Pennsylvania Governor Tom Wolf announced that an additional $96 million in state grants have been approved for 5,373 Pennsylvania small businesses that were impacted by the business closure order due to the COVID-19 public health crisis.
Businesses in every county were approved for grants in this round of funding, and 52 percent are historically disadvantaged businesses.
To date, more than 10,000 businesses were approved for $192 million in grants through the COVID-19 Relief Statewide Small Business Assistance Program.
“The COVID-19 pandemic has been caused a lot of hardship for our business community, and it has been particularly difficult for Pennsylvania’s small businesses to weather the economic effects of this crisis. Pennsylvania’s small business owners are community-focused employers, and they drive our economy, so they deserve our support as we continue to navigate this public health crisis,” Gov. Wolf said. “As we seek to recover, and rebuild our economy following the downturn caused by this pandemic, it’s critical that we provide opportunities for these businesses to recover and rebound, and this funding will provide much-needed support for businesses in communities across the state.”
The governor announced this funding at the Broad Street Market in Harrisburg and was joined by public officials and the owners of two local businesses: D.McGee Design Studio, located in the market, which was approved for a $10,000 grant, and Gifted Hands Barber Studio, located on 3rd Street near the market, which was approved for a $5,000 grant.
The COVID-19 Relief Statewide Small Business Assistance funding was developed in partnership with state lawmakers and allocated through the state budget, which included $2.6 billion in federal stimulus funds through the Coronavirus Aid, Relief and Economic Security (CARES) Act, of which $225 million was earmarked for relief for small businesses.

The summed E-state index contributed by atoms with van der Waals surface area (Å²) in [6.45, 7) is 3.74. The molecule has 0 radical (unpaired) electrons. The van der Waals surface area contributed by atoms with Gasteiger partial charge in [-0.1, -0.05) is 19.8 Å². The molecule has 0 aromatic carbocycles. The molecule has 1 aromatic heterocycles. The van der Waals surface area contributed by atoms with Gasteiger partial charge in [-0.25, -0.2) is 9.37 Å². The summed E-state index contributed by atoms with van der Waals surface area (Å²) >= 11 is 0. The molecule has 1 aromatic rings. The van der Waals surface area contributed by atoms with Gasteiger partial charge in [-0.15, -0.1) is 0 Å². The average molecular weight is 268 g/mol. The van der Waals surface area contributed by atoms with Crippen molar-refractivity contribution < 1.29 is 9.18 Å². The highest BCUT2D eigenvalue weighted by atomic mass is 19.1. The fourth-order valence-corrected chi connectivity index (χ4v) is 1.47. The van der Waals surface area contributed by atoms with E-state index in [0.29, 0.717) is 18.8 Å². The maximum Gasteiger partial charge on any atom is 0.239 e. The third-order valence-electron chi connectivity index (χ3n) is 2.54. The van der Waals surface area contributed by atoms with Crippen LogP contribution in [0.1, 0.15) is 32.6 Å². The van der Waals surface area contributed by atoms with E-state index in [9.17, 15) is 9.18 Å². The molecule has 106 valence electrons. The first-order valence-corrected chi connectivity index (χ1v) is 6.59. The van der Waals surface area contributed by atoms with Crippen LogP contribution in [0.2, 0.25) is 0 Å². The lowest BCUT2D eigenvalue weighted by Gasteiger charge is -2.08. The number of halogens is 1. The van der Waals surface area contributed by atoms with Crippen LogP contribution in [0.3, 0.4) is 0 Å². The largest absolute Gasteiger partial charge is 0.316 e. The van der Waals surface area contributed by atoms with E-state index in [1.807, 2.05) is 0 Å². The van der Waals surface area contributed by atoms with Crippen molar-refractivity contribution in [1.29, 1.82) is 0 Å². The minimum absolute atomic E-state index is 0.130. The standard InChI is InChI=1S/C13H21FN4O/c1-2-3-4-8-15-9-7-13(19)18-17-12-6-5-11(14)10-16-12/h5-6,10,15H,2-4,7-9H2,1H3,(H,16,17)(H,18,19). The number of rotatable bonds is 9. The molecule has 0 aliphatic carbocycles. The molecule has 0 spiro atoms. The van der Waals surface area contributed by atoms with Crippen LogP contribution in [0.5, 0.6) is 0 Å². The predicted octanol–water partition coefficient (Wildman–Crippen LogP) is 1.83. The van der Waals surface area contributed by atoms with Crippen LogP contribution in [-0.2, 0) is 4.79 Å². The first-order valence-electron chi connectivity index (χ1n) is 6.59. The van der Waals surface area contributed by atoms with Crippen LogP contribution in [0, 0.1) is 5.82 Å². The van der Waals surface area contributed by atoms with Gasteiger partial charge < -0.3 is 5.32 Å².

The Department of Community and Economic Development (DCED) distributed the funds to the Pennsylvania Community Development Financial Institutions (CDFIs), which are administering the grants.
“We’ve seen the impact of this pandemic-fueled economic crisis on the small businesses in our communities. We targeted these funds to reach the smallest and most vulnerable businesses across the state and as CDFIs, we were able to mobilize our networks to reach those who have been hardest hit by the pandemic,” said James Burnett, vice chair of the PA CDFI Network and executive director of the West Philadelphia Financial Services Institution. “The PA CDFI Network is grateful for the partnership of Governor Wolf and the Pennsylvania Legislature as we move quickly to get these resources into the hands of those most impacted by the crisis.”
“I am extremely proud we were able to work together and to get much needed grants to the small businesses across the Commonwealth of Pennsylvania that serve as the backbone to our economy,” said state Senator Vincent Hughes (D-Philadelphia/Montgomery). “With that said, this should not be the end of the push to help our small business community. There are still CARES dollars available and thousands of businesses that have applied for this program seeking relief and the General Assembly must prioritize focusing on those needs and getting our people through this pandemic.”